Tales From the Writing Life: Fear and Loathing and Fitzgerald (5-Minute Memoir) - Writer's Digest

Tales From the Writing Life: Fear and Loathing and Fitzgerald (5-Minute Memoir)

5-Minute Memoir is exactly what it sounds like—a personal essay on some facet of the writing life, be it a narrative or a reflection, pensive, touching or hilarious. Enjoy this installment from Steven Rowland.
Publish date:

5-Minute Memoir is exactly what it sounds like—a personal essay on some facet of the writing life, be it a narrative or a reflection, pensive, touching or hilarious. Enjoy this installment from Steven Rowland.


I’ve recently suffered a prolonged period of writer’s block. At least I think I have. A quick straw poll among fellow professionals about the condition elicited a mixed bag of responses. It doesn’t exist, said some. Absolutely the worst thing to strike a writer, said others. You can’t afford to have writer’s block with creditors beating down your door, said others still.

My own feelings remain in the shadows. I will say that over the last 15 years I’ve begun and subsequently abandoned four books. I will also say that often I’ll sit down to begin a freelance article—more often than not, a freelance article chronically overdue—and after five or 10 or 30 minutes of staring at a blank screen decide that no, actually, I have something much better to do. Whether that better thing to do is make a sandwich, buy a new notebook, call a friend or conduct some banana-sharp “research” on the Internet is almost immaterial. The point is, most of the time I’ll sit down to write—a way of making a living that has served me well for many years—and do almost anything but. So far, so predictable.


Get everything you need to know about memoir writing. ORDER NOW >>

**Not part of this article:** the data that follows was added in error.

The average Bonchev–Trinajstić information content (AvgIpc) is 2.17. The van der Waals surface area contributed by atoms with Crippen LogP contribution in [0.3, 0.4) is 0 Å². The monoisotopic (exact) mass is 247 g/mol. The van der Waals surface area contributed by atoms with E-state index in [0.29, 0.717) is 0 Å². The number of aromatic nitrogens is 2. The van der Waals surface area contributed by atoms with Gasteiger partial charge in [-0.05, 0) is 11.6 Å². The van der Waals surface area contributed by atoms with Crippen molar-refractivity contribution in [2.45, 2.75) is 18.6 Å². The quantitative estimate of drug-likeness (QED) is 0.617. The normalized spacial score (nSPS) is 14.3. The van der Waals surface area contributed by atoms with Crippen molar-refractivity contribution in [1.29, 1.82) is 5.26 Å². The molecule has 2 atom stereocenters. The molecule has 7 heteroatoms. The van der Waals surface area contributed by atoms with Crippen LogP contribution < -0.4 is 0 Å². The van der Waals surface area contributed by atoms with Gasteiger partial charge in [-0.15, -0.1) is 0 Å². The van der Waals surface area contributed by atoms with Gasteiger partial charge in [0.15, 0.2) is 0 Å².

Laziness? Writer’s block? A lack of inspiration? There have been acres written on it. Other writers will tell you that you just need to be more relaxed or more panicked or more something in between. Or that you need to punish yourself, indulge yourself, go for a walk, lock yourself in a room.

A couple of months ago, my brother offered some advice that stuck: “You should do what Hunter S. Thompson did—write out the whole of The Great Gatsby. Apparently it helped him to write Fear and Loathing in Las Vegas.”

When I found myself yet again determined to start and finish a book without abandoning it, but yet again spending hours, then days, weeping at a blank screen instead, I decided to give his advice a whirl. I picked up Gatsby. “In my younger and more vulnerable years …” I began, and just ploughed on, the following days and nights becoming something of a maniacal blur as I hammered away at my keyboard, copying out page after page.

You should have seen it. It was beautiful: a symphony of sweat and endeavor and inspiration that resulted almost immediately in curing my condition. When it came to working on my own book, the material just poured out, the words jus—Oh, who am I kidding?

Nothing happened.